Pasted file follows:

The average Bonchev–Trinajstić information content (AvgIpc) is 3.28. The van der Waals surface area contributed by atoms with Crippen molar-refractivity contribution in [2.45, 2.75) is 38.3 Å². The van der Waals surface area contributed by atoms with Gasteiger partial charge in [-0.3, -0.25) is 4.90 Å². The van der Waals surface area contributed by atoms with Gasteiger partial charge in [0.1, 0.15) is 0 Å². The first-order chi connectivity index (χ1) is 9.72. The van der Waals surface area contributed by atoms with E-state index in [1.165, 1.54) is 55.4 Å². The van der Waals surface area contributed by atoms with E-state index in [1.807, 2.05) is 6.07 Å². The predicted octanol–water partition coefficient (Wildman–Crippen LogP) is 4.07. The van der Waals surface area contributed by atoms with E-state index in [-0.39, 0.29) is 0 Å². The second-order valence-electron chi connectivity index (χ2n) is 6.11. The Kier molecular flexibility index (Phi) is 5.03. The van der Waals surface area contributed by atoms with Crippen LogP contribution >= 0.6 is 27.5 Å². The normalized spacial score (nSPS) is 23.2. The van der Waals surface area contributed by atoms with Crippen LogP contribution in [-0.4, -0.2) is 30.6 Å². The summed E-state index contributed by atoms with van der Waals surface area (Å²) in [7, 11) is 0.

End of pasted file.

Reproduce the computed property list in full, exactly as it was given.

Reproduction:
The average Bonchev–Trinajstić information content (AvgIpc) is 3.28. The van der Waals surface area contributed by atoms with Crippen molar-refractivity contribution in [2.45, 2.75) is 38.3 Å². The van der Waals surface area contributed by atoms with Gasteiger partial charge in [-0.3, -0.25) is 4.90 Å². The van der Waals surface area contributed by atoms with Gasteiger partial charge in [0.1, 0.15) is 0 Å². The first-order chi connectivity index (χ1) is 9.72. The van der Waals surface area contributed by atoms with E-state index in [1.165, 1.54) is 55.4 Å². The van der Waals surface area contributed by atoms with E-state index in [1.807, 2.05) is 6.07 Å². The predicted octanol–water partition coefficient (Wildman–Crippen LogP) is 4.07. The van der Waals surface area contributed by atoms with E-state index in [-0.39, 0.29) is 0 Å². The second-order valence-electron chi connectivity index (χ2n) is 6.11. The Kier molecular flexibility index (Phi) is 5.03. The van der Waals surface area contributed by atoms with Crippen LogP contribution >= 0.6 is 27.5 Å². The normalized spacial score (nSPS) is 23.2. The van der Waals surface area contributed by atoms with Crippen LogP contribution in [-0.4, -0.2) is 30.6 Å². The summed E-state index contributed by atoms with van der Waals surface area (Å²) in [7, 11) is 0.